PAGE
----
Researchers have found that a sedentary life could be just as dangerous, if not more so, than smoking. People who work in sedentary jobs for 10 or more years double their risk of bowel cancer and are more likely to develop heart disease, obesity and diabetes. Dr. San Tso, DO, an osteopathic family physician from Stockton, CA details the full impact of a sedentary lifestyle on your well-being and provides tips to prevent health problems so you can live a longer, healthier life.
“Extended periods of sitting, typically at work, can affect every part of your being,” says Dr. Tso. “When you sit for long stretches of time, your body stops working as effectively as it can. The more regular this routine, the higher the risk of developing health problems that are detrimental to your overall health,” she explains. The list of potential health problems resulting from a sedentary work life range from mental to physical and can last for several years.
A sedentary lifestyle can cause many health problems, including:
To reduce your risk factor for multiple health problems, Dr. Tso encourages people to adopt healthier routines. “It doesn’t take much to improve your health. A minimum of 10 minutes of moderate- or vigorous-intensity aerobic exercise is enough to get your heart pumping and burn calories,” explains Dr. Tso. She suggests physical activities such as:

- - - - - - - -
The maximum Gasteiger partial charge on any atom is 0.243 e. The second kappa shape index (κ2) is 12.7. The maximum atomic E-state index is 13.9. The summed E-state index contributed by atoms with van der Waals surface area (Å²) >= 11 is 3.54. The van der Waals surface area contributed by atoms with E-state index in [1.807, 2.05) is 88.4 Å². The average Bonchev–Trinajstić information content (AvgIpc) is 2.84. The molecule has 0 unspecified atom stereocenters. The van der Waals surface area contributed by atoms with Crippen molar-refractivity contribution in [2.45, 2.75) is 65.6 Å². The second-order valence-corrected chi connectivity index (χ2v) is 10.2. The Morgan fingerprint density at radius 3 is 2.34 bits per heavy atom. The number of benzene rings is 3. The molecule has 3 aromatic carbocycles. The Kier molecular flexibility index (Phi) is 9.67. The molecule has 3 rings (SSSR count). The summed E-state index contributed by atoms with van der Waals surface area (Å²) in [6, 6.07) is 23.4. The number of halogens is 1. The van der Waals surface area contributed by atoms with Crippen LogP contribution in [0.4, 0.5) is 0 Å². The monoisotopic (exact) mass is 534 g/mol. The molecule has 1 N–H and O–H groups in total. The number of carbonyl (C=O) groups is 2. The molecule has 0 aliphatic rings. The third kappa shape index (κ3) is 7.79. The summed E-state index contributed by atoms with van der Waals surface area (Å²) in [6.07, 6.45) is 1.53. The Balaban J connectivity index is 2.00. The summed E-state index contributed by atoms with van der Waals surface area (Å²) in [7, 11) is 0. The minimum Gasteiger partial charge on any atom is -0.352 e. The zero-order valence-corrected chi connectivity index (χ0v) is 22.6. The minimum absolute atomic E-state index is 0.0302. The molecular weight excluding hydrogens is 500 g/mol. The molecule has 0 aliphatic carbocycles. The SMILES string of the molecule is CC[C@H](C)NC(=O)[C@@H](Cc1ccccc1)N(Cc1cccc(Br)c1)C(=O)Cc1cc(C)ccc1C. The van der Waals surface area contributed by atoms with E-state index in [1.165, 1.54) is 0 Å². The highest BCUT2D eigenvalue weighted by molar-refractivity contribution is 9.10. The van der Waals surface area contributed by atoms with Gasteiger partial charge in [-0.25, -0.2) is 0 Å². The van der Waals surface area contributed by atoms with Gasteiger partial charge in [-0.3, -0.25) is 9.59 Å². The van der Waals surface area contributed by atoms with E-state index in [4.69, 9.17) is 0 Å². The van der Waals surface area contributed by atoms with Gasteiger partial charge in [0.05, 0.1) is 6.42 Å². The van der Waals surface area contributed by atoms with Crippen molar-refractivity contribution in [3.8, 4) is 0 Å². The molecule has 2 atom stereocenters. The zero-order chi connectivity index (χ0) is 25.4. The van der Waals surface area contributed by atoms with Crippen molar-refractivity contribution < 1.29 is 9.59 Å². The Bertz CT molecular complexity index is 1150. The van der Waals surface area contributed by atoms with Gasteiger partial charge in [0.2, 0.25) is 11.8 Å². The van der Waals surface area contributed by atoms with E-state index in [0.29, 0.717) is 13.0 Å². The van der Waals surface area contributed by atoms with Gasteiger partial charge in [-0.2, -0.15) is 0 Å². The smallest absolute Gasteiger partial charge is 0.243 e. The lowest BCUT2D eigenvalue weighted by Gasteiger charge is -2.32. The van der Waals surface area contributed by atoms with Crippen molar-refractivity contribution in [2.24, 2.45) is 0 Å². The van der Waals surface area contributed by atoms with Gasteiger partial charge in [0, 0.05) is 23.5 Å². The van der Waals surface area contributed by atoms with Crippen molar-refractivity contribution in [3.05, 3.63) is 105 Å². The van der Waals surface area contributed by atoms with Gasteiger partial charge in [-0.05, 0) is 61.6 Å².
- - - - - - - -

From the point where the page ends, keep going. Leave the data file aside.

“Healthy eating and exercise are the best antidotes for a sedentary lifestyle,” says Dr. Tso. “Commit to healthy choices and your body will thank you for it.”
The average office worker is at a higher risk of early mortality due to prolonged periods of sitting at a desk. “Exchanging unhealthy meals for healthier options and adding physical activities to your workday can change your prognosis,” says Dr. Tso. “The road to a healthier lifestyle is paved with good choices. How you treat your body today sets the tone for your long-term health.”
Preventive medicine is just one aspect of care osteopathic physicians provide. DOs are fully licensed to prescribe medicine and practice in all specialty areas, including surgery. DOs are trained to consider the health of the whole person and use their hands to help diagnose and treat their patients.